Being thankful for pain sounds crazy, but let me explain. The only way to stop fearing pain is to embrace it. The Zen Buddhist meditation practices that are all the rage right now are all about detaching one's mental state from your environment so that pain does not cause thoughts that lead to suffering (this is my understanding - I could be wrong). However, this is just another form of pain avoidance, and it requires you to detach yourself from all the joyful things about your environment as well.

I'm thankful for this unavoidable pain because if it wasn't for it I'd be continuing to look for ways to avoid pain. My only choice is to learn to deal with it. This isn't easy but I am glad to be learning how to do it now so that I can move on with my life not avoiding potentially fulfilling experiences because they may cause pain. Lamentations 3:27 says, "It is good for a man that he should bear the yoke in his youth." I haven't experienced every type of pain, but I can imagine watching your spouse suffer through cancer and die is one of the most painful events one can experience. If I can navigate this, there is not much else I need to fear.

Don't get me wrong, I am still angry at what caused this pain. I am not at peace with the suffering and death Julia had to endure for me to have this "lesson". I don't understand or accept why it couldn't have come through an event that was targeted at me instead. I'm pissed off about that and may always be.

But like Julia, I understand God is teaching me something through the labyrinth of hardship. August 12th would have been Julia's and my 6th wedding anniversary (September 10th is our 10th anniversary being together). On our wedding day we had no idea the pain we were going to experience together. It is something to listen to those promises again now (you can watch our video here). On our anniversaries, Julia (as teachers do) would always make sure we talked about what we'd learned in the last year. One of the biggest things I've learned is to be thankful for the pain that life brings because, tackling it with faith in God, it brings life - real life.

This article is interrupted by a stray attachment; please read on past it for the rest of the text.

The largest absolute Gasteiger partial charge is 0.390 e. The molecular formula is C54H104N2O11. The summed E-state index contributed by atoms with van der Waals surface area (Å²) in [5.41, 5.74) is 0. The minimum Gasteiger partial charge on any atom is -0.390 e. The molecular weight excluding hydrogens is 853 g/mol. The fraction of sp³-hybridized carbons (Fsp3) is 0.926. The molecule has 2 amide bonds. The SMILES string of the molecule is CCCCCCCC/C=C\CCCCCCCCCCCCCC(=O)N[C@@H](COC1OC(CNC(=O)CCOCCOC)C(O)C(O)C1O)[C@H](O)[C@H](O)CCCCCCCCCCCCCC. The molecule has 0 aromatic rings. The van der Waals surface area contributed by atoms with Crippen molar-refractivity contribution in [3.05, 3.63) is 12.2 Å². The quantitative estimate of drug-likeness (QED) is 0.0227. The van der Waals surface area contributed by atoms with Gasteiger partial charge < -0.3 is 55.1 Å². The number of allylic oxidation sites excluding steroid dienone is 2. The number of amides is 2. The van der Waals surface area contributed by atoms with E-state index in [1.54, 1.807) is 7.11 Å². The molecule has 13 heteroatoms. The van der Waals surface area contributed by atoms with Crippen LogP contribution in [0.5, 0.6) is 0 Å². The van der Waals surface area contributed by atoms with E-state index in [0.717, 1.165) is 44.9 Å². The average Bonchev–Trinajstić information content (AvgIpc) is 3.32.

1. Beautifully written Andy, you have a gift, thank you for sharing.

  2. Pain-avoidance is rampant in our society. Thanks for sharing so honestly and beautifully.

  3. I was thinking of Julia today and praying for you, Andy. Praying you are cloaked in God's peace and love.

    Alyssa Rowley

  4. Thank you Andy. IThis came at the perfect time. I come to this from a different but shared perspective. I had followed the blog but I had never looked at
    at your Julia'!s Pink Pearl speech.Until today I did not know about that organization. I have passed that onto my daughter who has her own journey and without you sharing today, well, you and Julia made a difference.

  5. I need to read your message at least another time, maybe more, there is a lot of heavy content and I process slooww. But, the wedding video, I am all smiles. I think I viewed it before, I do love weddings, (but that is another story) A glimpse of you and your bride getting in to a boat reminded me of our wedding 45 years ago when we left our wedding in a boat. Then the airplane ride, well that was a day later for our honeymoon. The narrative was so sweet and the pictures were delightful. Now I am looking at Julia. Her book of john is right here by the computer. Reminds me to pray for those who love her and also hold on to the anchor of my soul.
    Blessings to you, Andy Kathy Tanner

  6. i appreciate the part about not just only dealing with fear, but embracing it. i had never thought of fear fitting into the verse in james, but i see now how it obviously does. so helpful to read; thank you andy. you are on our hearts and minds often. - glen&nat

  7. And the gift of Julia's life, wisdom and words continues to live on in your words Andy. Sending love.